Another hint at what’s coming from Volkswagen debuted at the 2021 IAA Mobility show, aka the Munich Motor Show. Dubbed the ID.Life concept, the five-door hatchback forecasts a new 2025 Volkswagen ID electric crossover model that will fill the gap between the ID.3 hatchback and ID.4 compact crossover in VW’s line-up.
Whether it will be sold in North America is unknown.
The new front-wheel-drive crossover is powered by a 57kWh battery pack powering a 231-horsepower electric motor. The driveline has an estimated 249-mile driving range. The automaker says the battery pack can recapture 101 miles in 10 minutes using a DC fast charger. The vehicle runs 0-62 mph in 6.9 seconds and boasts a top speed off 112 mph.
Focus on sustainability
The vehicle is built using Volkswagen’s MEB platform and features a removable roof that like other parts on this vehicle, is constructed from recycled plastic bottles. As with other EV concepts shown in Munich, the ID.Life uses ecologically friendly materials throughout its construction. In the case of the ID.Life, that includes natural rubber, rice husks, and wood chips.
Being a concept, you’d expect some wild ideas that may not pass muster with government regulators, and the ID.Life is no exception. There are no mirrors; they’ve been replaced by cameras. The yoke-style steering wheel houses the vehicle’s controls, including the vehicle’s projector screen, which rises from the dashboard when the vehicle is parked. It also hosts the vehicle’s built-in gaming console.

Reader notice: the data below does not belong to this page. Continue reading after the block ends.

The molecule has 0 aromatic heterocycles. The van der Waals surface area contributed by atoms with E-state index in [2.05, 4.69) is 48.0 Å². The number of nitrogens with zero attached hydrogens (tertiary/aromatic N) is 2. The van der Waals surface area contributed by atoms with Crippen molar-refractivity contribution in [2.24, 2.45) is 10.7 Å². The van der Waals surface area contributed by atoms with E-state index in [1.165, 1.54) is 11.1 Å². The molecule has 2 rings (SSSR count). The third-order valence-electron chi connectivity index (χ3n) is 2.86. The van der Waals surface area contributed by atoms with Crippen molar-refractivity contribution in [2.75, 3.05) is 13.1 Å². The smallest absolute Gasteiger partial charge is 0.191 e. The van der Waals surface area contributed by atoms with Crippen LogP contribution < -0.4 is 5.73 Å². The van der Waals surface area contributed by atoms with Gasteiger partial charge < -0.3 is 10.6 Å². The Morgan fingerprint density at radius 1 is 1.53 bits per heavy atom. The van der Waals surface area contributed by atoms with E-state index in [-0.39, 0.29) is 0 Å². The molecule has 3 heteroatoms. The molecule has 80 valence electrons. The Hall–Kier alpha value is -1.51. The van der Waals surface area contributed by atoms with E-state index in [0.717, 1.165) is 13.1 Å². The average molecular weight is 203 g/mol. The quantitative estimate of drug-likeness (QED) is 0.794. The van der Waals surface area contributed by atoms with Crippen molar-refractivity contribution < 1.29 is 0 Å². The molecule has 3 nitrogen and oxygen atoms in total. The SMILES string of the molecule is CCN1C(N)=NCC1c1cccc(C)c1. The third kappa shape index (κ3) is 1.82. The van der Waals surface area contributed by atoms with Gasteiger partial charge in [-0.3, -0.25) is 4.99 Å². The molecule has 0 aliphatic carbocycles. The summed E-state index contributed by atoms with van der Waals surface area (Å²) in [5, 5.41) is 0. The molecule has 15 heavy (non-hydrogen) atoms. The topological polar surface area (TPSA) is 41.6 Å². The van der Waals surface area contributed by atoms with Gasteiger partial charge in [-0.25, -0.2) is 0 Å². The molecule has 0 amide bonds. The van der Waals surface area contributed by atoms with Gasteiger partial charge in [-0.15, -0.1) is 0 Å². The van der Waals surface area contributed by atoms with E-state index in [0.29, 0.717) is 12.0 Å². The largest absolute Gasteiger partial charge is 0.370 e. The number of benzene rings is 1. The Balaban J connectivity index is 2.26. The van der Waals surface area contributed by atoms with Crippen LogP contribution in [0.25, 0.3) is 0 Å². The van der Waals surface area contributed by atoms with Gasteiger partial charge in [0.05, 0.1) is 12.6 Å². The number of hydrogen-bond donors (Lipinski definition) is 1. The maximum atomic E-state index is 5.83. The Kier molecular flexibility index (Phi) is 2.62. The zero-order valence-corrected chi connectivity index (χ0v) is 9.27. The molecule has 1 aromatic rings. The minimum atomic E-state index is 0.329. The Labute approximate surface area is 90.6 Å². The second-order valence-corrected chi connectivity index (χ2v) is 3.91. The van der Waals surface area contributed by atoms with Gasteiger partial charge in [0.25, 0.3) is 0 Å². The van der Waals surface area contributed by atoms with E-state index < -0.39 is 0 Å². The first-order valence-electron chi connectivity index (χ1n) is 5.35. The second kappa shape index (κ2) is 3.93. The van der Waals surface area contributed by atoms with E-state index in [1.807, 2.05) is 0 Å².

There’s also a spot for docking your smartphone. If you’re getting tired of playing games, the first and second row bench seats can be converted into a bed, like an old Nash Airflyte. And, if you’re carrying cargo, not people, there’s as much as 45.3 cubic feet of total storage space.
Volkswagen is saying that the production variant of the ID.Life goes on sale, its price will start at €20,000, or $23,714. That’s a tall order, given that the least expensive mainstream EV in the United States is the 2022 Nissan Leaf, which starts at $27,400, or that the average U.S. transaction price for new vehicles averages around $41,000.
Whether it arrives in the U.S, remains to be seen. Volkswagen is planning some higher-margin electric products to arrive in the meantime, including the ID.Buzz and possibly the ID.6, while dealing with the troubled launch of the ID.3 in Europe.
Nevertheless, Volkswagen is charging ahead with plans for half of its fleet to be electrified by 2030.